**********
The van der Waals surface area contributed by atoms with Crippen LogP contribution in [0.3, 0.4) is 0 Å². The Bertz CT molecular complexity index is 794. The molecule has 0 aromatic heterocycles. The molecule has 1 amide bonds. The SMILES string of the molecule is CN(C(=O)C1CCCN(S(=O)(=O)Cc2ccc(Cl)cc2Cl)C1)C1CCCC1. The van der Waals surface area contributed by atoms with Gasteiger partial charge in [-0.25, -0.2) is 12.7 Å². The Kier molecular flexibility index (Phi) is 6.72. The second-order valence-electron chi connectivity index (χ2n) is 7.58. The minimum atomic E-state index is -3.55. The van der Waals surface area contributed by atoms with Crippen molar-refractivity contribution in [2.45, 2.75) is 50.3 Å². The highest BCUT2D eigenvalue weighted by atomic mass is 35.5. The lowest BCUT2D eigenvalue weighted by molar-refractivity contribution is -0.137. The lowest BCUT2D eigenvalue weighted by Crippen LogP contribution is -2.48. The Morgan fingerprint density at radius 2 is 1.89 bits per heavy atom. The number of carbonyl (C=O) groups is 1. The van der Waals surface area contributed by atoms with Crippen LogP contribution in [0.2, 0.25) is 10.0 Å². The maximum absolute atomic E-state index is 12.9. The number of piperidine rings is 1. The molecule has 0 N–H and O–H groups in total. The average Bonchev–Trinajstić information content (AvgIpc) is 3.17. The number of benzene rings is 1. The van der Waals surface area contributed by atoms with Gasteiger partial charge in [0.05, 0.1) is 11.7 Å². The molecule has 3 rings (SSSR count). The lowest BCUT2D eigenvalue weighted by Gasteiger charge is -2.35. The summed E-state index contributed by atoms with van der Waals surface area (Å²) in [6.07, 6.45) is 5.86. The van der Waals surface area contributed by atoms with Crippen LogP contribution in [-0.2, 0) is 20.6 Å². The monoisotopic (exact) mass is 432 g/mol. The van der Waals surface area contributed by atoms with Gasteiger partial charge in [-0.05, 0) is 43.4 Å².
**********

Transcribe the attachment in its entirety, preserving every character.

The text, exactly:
The van der Waals surface area contributed by atoms with Crippen LogP contribution in [0.3, 0.4) is 0 Å². The Bertz CT molecular complexity index is 794. The molecule has 0 aromatic heterocycles. The molecule has 1 amide bonds. The SMILES string of the molecule is CN(C(=O)C1CCCN(S(=O)(=O)Cc2ccc(Cl)cc2Cl)C1)C1CCCC1. The van der Waals surface area contributed by atoms with Gasteiger partial charge in [-0.25, -0.2) is 12.7 Å². The Kier molecular flexibility index (Phi) is 6.72. The second-order valence-electron chi connectivity index (χ2n) is 7.58. The minimum atomic E-state index is -3.55. The van der Waals surface area contributed by atoms with Crippen molar-refractivity contribution in [2.45, 2.75) is 50.3 Å². The highest BCUT2D eigenvalue weighted by atomic mass is 35.5. The lowest BCUT2D eigenvalue weighted by molar-refractivity contribution is -0.137. The lowest BCUT2D eigenvalue weighted by Crippen LogP contribution is -2.48. The Morgan fingerprint density at radius 2 is 1.89 bits per heavy atom. The number of carbonyl (C=O) groups is 1. The van der Waals surface area contributed by atoms with Crippen LogP contribution in [0.2, 0.25) is 10.0 Å². The maximum absolute atomic E-state index is 12.9. The number of piperidine rings is 1. The molecule has 0 N–H and O–H groups in total. The average Bonchev–Trinajstić information content (AvgIpc) is 3.17. The number of benzene rings is 1. The van der Waals surface area contributed by atoms with Gasteiger partial charge in [0.05, 0.1) is 11.7 Å². The molecule has 3 rings (SSSR count). The lowest BCUT2D eigenvalue weighted by Gasteiger charge is -2.35. The summed E-state index contributed by atoms with van der Waals surface area (Å²) in [6.07, 6.45) is 5.86. The van der Waals surface area contributed by atoms with Crippen LogP contribution in [-0.2, 0) is 20.6 Å². The monoisotopic (exact) mass is 432 g/mol. The van der Waals surface area contributed by atoms with Gasteiger partial charge in [-0.05, 0) is 43.4 Å².